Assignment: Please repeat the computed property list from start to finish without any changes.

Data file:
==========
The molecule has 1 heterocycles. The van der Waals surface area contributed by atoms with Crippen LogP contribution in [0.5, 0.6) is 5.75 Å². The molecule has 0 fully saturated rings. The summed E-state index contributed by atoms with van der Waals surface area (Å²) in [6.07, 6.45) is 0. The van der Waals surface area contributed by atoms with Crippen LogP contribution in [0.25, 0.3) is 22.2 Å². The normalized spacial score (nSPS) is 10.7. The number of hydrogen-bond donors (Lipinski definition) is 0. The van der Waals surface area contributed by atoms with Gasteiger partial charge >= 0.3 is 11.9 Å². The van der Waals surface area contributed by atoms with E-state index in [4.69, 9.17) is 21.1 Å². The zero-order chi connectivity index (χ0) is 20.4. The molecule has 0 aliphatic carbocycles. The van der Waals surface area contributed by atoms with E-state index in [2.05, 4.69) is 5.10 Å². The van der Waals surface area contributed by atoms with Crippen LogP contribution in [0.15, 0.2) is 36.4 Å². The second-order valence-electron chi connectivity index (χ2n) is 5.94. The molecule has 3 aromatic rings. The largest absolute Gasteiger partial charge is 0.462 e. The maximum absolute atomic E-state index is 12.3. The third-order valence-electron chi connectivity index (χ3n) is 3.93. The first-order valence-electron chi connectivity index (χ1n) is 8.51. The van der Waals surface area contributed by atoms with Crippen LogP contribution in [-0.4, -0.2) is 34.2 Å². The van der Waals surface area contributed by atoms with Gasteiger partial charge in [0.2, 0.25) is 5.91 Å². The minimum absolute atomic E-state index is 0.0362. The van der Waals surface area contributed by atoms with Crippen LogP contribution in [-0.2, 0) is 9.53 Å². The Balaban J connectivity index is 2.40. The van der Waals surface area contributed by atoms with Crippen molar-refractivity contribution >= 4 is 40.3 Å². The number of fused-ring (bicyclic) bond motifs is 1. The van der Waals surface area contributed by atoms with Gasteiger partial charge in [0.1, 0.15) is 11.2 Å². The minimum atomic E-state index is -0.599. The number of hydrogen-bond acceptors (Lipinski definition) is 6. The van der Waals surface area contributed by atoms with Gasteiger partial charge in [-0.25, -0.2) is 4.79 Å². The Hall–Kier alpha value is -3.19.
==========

The molecule has 1 heterocycles. The van der Waals surface area contributed by atoms with Crippen LogP contribution in [0.5, 0.6) is 5.75 Å². The molecule has 0 fully saturated rings. The summed E-state index contributed by atoms with van der Waals surface area (Å²) in [6.07, 6.45) is 0. The van der Waals surface area contributed by atoms with Crippen LogP contribution in [0.25, 0.3) is 22.2 Å². The normalized spacial score (nSPS) is 10.7. The number of hydrogen-bond donors (Lipinski definition) is 0. The van der Waals surface area contributed by atoms with Gasteiger partial charge >= 0.3 is 11.9 Å². The van der Waals surface area contributed by atoms with E-state index in [4.69, 9.17) is 21.1 Å². The zero-order chi connectivity index (χ0) is 20.4. The molecule has 0 aliphatic carbocycles. The van der Waals surface area contributed by atoms with E-state index in [2.05, 4.69) is 5.10 Å². The van der Waals surface area contributed by atoms with Crippen LogP contribution in [0.15, 0.2) is 36.4 Å². The second-order valence-electron chi connectivity index (χ2n) is 5.94. The molecule has 3 aromatic rings. The largest absolute Gasteiger partial charge is 0.462 e. The maximum absolute atomic E-state index is 12.3. The third-order valence-electron chi connectivity index (χ3n) is 3.93. The first-order valence-electron chi connectivity index (χ1n) is 8.51. The van der Waals surface area contributed by atoms with Crippen LogP contribution in [-0.4, -0.2) is 34.2 Å². The van der Waals surface area contributed by atoms with Gasteiger partial charge in [0.2, 0.25) is 5.91 Å². The minimum absolute atomic E-state index is 0.0362. The van der Waals surface area contributed by atoms with Crippen LogP contribution in [-0.2, 0) is 9.53 Å². The Balaban J connectivity index is 2.40. The van der Waals surface area contributed by atoms with Crippen molar-refractivity contribution >= 4 is 40.3 Å². The number of fused-ring (bicyclic) bond motifs is 1. The van der Waals surface area contributed by atoms with Gasteiger partial charge in [0.1, 0.15) is 11.2 Å². The minimum atomic E-state index is -0.599. The number of hydrogen-bond acceptors (Lipinski definition) is 6. The van der Waals surface area contributed by atoms with Gasteiger partial charge in [-0.25, -0.2) is 4.79 Å². The Hall–Kier alpha value is -3.19.